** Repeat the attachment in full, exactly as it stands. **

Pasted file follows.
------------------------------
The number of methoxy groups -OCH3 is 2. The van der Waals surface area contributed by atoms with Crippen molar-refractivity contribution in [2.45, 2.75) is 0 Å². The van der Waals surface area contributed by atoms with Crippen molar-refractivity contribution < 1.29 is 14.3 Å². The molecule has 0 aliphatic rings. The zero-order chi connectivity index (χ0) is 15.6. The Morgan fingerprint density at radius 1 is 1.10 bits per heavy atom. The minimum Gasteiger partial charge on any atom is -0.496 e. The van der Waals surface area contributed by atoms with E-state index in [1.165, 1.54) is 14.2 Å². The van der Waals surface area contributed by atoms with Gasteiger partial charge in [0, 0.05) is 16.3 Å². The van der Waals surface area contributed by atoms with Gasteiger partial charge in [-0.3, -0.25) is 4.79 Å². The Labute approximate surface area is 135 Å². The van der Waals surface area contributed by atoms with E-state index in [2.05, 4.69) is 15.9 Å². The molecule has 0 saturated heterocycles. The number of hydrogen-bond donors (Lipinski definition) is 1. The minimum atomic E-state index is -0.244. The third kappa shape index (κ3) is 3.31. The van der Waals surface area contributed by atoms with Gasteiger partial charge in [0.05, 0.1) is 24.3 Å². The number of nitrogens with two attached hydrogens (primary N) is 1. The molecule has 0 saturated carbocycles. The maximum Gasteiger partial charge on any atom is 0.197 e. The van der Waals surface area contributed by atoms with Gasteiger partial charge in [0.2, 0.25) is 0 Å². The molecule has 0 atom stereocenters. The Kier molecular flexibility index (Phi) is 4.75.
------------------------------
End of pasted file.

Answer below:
The number of methoxy groups -OCH3 is 2. The van der Waals surface area contributed by atoms with Crippen molar-refractivity contribution in [2.45, 2.75) is 0 Å². The van der Waals surface area contributed by atoms with Crippen molar-refractivity contribution < 1.29 is 14.3 Å². The molecule has 0 aliphatic rings. The zero-order chi connectivity index (χ0) is 15.6. The Morgan fingerprint density at radius 1 is 1.10 bits per heavy atom. The minimum Gasteiger partial charge on any atom is -0.496 e. The van der Waals surface area contributed by atoms with E-state index in [1.165, 1.54) is 14.2 Å². The van der Waals surface area contributed by atoms with Gasteiger partial charge in [0, 0.05) is 16.3 Å². The van der Waals surface area contributed by atoms with Gasteiger partial charge in [-0.3, -0.25) is 4.79 Å². The Labute approximate surface area is 135 Å². The van der Waals surface area contributed by atoms with E-state index in [2.05, 4.69) is 15.9 Å². The molecule has 0 saturated heterocycles. The number of hydrogen-bond donors (Lipinski definition) is 1. The minimum atomic E-state index is -0.244. The third kappa shape index (κ3) is 3.31. The van der Waals surface area contributed by atoms with Gasteiger partial charge in [0.05, 0.1) is 24.3 Å². The number of nitrogens with two attached hydrogens (primary N) is 1. The molecule has 0 saturated carbocycles. The maximum Gasteiger partial charge on any atom is 0.197 e. The van der Waals surface area contributed by atoms with Gasteiger partial charge in [0.2, 0.25) is 0 Å². The molecule has 0 atom stereocenters. The Kier molecular flexibility index (Phi) is 4.75.